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Statistics course and homework discussion. Elementary statistics.enThu, 23 Nov 2017 14:31:41 GMTvBulletin60http://www.talkstats.com/images/misc/rss.pngStatistics Help @ Talk Stats Forum - Statistics
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<![CDATA[Earth mover's distance]]>
http://www.talkstats.com/showthread.php/70820-Earth-mover-s-distance?goto=newpost
Thu, 23 Nov 2017 11:58:25 GMTI am working on earth mover's distance. I am searching for an example from some reputed journal or book so that I can validate my code.Kindly,share anyvalid dataset with calculated EMD.
Thanks in advance:)
]]>StatisticsDivya divyahttp://www.talkstats.com/showthread.php/70820-Earth-mover-s-distanceHow to interpret HZ with a quantitative variable
http://www.talkstats.com/showthread.php/70818-How-to-interpret-HZ-with-a-quantitative-variable?goto=newpost
Thu, 23 Nov 2017 11:27:43 GMTHi,
I am writing to you to get some help for a very basic question. I am performing a cox model to evaluate death according to a main quantitative...Hi,

I am writing to you to get some help for a very basic question. I am performing a cox model to evaluate death according to a main quantitative variable which is 1.5 1.6 1.62 1.74 1.99 2.5 3.15 4.56 etc...I mean it is not a variable with entire numbers as 1 2 3 etc. I have a HR = 1.25. There is an increase in the risk of death but theoritically it is for one unit increase in my quantitative variable? When you work on age for example, it is easy to understand there is an increased for each additional year but in my case I do not really understand what unit increase mean? It is 1 2 3 ? or 1.1 1.2 1.3 1.4 1.5 ??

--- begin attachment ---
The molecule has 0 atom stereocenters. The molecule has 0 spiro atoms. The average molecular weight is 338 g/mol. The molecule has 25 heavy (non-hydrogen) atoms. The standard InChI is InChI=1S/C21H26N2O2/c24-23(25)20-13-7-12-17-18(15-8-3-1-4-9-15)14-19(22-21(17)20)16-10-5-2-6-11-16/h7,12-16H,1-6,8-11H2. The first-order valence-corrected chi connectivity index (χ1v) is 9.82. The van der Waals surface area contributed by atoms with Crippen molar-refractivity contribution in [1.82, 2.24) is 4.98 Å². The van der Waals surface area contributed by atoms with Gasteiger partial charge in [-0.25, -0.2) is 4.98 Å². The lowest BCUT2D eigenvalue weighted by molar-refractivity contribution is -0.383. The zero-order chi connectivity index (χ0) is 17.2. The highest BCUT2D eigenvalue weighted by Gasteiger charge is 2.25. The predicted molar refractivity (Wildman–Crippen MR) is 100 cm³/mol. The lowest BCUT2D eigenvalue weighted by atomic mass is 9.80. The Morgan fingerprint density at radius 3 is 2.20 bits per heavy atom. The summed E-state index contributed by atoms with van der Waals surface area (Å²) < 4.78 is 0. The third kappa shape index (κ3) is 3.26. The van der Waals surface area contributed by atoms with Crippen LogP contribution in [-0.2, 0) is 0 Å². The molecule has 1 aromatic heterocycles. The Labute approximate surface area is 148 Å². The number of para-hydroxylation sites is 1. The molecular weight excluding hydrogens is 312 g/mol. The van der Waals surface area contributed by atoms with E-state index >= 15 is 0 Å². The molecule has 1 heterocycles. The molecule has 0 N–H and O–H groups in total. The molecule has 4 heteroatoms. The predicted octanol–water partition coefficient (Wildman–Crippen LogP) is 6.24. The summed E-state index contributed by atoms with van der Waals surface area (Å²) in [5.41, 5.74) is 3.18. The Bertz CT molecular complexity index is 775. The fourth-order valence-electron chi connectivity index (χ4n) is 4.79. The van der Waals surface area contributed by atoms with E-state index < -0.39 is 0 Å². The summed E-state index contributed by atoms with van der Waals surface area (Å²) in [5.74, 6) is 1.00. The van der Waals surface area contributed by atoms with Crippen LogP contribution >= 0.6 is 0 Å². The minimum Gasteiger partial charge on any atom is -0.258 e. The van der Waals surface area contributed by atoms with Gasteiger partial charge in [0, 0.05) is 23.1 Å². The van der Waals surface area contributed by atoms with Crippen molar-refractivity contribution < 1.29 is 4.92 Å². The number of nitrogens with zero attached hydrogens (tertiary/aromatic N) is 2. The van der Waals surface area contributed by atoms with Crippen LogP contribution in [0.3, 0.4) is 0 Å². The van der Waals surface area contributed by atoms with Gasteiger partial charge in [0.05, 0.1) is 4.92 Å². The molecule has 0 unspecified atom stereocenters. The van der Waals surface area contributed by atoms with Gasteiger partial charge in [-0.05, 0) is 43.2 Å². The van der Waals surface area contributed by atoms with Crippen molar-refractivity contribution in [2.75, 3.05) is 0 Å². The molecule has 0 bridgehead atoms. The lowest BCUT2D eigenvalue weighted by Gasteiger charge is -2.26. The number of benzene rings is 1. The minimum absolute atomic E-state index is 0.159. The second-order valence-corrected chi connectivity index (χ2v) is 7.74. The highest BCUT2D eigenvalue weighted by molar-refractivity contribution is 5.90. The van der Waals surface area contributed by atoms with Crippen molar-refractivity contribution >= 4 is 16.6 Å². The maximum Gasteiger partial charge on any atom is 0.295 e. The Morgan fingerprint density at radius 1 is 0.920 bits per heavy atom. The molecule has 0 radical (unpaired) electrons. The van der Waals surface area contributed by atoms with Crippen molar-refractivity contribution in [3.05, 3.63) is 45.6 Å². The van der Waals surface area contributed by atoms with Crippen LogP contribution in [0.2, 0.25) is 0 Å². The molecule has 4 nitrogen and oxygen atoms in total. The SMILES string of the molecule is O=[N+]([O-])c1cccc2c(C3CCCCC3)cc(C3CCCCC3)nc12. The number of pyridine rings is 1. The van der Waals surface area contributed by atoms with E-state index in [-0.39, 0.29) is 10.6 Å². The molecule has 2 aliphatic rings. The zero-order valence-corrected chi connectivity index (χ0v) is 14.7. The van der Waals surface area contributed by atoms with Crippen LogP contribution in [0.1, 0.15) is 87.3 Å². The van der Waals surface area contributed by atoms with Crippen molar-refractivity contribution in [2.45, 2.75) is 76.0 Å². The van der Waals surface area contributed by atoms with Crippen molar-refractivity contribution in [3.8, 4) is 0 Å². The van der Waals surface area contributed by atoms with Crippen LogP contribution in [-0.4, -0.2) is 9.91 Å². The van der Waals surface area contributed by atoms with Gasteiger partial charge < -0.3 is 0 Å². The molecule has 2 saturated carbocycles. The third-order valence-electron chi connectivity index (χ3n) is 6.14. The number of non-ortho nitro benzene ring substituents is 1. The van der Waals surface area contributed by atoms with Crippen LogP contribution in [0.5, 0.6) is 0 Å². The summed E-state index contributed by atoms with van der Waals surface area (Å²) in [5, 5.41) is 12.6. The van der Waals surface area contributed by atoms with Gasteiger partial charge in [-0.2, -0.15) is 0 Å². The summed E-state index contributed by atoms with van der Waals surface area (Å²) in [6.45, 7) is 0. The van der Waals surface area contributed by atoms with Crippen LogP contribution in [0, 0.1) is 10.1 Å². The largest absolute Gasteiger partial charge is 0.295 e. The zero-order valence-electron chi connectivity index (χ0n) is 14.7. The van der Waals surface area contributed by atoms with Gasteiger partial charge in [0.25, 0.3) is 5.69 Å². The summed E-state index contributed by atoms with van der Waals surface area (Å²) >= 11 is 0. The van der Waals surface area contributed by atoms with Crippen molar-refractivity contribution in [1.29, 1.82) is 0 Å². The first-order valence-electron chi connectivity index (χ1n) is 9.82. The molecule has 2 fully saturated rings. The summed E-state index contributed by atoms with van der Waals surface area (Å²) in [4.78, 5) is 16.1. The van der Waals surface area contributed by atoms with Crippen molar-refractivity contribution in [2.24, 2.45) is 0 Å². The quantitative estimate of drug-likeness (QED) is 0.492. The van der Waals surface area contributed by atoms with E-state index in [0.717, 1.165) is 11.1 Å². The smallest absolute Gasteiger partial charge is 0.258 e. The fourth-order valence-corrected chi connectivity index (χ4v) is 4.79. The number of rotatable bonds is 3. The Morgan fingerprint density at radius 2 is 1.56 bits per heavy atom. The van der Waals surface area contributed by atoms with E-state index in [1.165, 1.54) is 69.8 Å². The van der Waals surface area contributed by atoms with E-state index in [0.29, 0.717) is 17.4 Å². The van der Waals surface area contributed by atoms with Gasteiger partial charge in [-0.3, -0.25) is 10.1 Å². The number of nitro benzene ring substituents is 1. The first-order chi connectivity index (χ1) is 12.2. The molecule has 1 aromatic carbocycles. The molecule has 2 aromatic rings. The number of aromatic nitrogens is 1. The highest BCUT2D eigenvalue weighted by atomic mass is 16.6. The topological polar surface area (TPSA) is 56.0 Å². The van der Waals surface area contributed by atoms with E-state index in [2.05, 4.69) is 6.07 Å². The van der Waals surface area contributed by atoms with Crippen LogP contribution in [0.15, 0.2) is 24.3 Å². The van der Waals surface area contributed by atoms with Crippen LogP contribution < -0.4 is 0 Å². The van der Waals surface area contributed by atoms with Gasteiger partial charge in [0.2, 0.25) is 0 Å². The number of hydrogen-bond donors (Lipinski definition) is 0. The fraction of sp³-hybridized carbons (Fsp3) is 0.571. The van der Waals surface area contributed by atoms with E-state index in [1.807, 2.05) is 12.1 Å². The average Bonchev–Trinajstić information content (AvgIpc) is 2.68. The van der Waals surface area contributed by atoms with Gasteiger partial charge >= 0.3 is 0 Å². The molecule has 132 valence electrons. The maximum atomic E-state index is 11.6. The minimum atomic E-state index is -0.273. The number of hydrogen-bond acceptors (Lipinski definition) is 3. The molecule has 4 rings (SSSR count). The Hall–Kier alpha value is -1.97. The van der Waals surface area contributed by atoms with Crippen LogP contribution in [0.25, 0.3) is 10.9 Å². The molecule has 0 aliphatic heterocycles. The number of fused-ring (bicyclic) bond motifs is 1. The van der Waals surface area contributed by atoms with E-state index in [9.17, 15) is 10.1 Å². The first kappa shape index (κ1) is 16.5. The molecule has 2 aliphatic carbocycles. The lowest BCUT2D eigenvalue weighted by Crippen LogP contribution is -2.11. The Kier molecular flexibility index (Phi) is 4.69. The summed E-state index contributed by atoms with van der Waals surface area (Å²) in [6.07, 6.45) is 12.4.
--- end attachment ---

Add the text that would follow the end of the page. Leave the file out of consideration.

I would also like to know how it works when you have a variable both negative and positive. For example -2 -1.5 -0.9 0 0.4 1.6 2.7 ?? How can I interpret my HR. For which kind of unit increase is it?

I am really sorry for this question but I wanted a confirmation.

Thank you so much for your help.

Best regards,

Pierre M
]]>StatisticsPierre Martinhttp://www.talkstats.com/showthread.php/70818-How-to-interpret-HZ-with-a-quantitative-variableHow many tests to run to be 90% confident of results distribution
http://www.talkstats.com/showthread.php/70817-How-many-tests-to-run-to-be-90-confident-of-results-distribution?goto=newpost
Thu, 23 Nov 2017 09:10:59 GMTHi

I'm running some tests where for each individual test it will only produce 1 result from N different possible results.

The N different outcomes are not equally probable.

After each test I'm recording the results, but I'm not sure how (to calculate how) many times I need to repeat the test to be 90 or 95% confident that my results distribution is accurate.

For example, I'm rolling an unfair 12 sided die. How many times should I roll it to be 90% confident of the result distribution?

Many thanks for any help and / or pointing in the right direction.

EDIT: in my rough test so far, carrying on the dice example, it "looks" like results 1-6 come up each 1/24 times, 7-10 2/24, 11 4/24 and 12 6/24, if that makes a difference